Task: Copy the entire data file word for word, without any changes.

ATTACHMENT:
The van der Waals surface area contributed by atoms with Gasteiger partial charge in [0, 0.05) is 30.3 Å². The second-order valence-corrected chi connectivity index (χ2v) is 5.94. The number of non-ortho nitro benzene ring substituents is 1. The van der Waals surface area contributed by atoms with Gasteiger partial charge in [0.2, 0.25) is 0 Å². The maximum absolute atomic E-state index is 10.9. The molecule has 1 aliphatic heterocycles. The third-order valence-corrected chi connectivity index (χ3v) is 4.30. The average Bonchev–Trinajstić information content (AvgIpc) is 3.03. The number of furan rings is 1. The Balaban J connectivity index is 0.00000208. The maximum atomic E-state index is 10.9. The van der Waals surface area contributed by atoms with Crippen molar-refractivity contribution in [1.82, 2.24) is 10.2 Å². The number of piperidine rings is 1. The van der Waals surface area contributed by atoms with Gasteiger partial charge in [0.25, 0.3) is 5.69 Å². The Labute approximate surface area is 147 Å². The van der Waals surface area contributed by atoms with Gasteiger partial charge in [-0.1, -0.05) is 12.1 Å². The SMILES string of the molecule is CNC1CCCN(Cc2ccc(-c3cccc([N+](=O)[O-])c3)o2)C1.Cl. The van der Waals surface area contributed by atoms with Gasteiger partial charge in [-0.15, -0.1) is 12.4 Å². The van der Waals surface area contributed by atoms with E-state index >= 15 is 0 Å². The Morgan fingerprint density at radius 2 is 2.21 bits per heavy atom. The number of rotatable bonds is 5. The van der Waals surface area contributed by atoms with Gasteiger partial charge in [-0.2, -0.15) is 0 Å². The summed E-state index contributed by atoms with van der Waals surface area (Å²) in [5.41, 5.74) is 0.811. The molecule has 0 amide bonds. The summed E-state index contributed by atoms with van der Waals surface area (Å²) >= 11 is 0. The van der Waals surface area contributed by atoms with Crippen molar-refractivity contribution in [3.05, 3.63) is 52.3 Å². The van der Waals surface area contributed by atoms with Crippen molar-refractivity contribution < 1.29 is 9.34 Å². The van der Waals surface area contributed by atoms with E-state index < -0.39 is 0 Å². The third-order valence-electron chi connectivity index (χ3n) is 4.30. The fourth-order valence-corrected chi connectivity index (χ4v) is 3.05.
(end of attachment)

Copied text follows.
The van der Waals surface area contributed by atoms with Gasteiger partial charge in [0, 0.05) is 30.3 Å². The second-order valence-corrected chi connectivity index (χ2v) is 5.94. The number of non-ortho nitro benzene ring substituents is 1. The van der Waals surface area contributed by atoms with Gasteiger partial charge in [0.2, 0.25) is 0 Å². The maximum absolute atomic E-state index is 10.9. The molecule has 1 aliphatic heterocycles. The third-order valence-corrected chi connectivity index (χ3v) is 4.30. The average Bonchev–Trinajstić information content (AvgIpc) is 3.03. The number of furan rings is 1. The Balaban J connectivity index is 0.00000208. The maximum atomic E-state index is 10.9. The van der Waals surface area contributed by atoms with Crippen molar-refractivity contribution in [1.82, 2.24) is 10.2 Å². The number of piperidine rings is 1. The van der Waals surface area contributed by atoms with Gasteiger partial charge in [0.25, 0.3) is 5.69 Å². The Labute approximate surface area is 147 Å². The van der Waals surface area contributed by atoms with Gasteiger partial charge in [-0.1, -0.05) is 12.1 Å². The SMILES string of the molecule is CNC1CCCN(Cc2ccc(-c3cccc([N+](=O)[O-])c3)o2)C1.Cl. The van der Waals surface area contributed by atoms with Gasteiger partial charge in [-0.15, -0.1) is 12.4 Å². The van der Waals surface area contributed by atoms with E-state index >= 15 is 0 Å². The Morgan fingerprint density at radius 2 is 2.21 bits per heavy atom. The number of rotatable bonds is 5. The van der Waals surface area contributed by atoms with Gasteiger partial charge in [-0.2, -0.15) is 0 Å². The summed E-state index contributed by atoms with van der Waals surface area (Å²) in [5.41, 5.74) is 0.811. The molecule has 0 amide bonds. The summed E-state index contributed by atoms with van der Waals surface area (Å²) >= 11 is 0. The van der Waals surface area contributed by atoms with Crippen molar-refractivity contribution in [3.05, 3.63) is 52.3 Å². The van der Waals surface area contributed by atoms with Crippen molar-refractivity contribution < 1.29 is 9.34 Å². The van der Waals surface area contributed by atoms with E-state index < -0.39 is 0 Å². The third-order valence-electron chi connectivity index (χ3n) is 4.30. The fourth-order valence-corrected chi connectivity index (χ4v) is 3.05.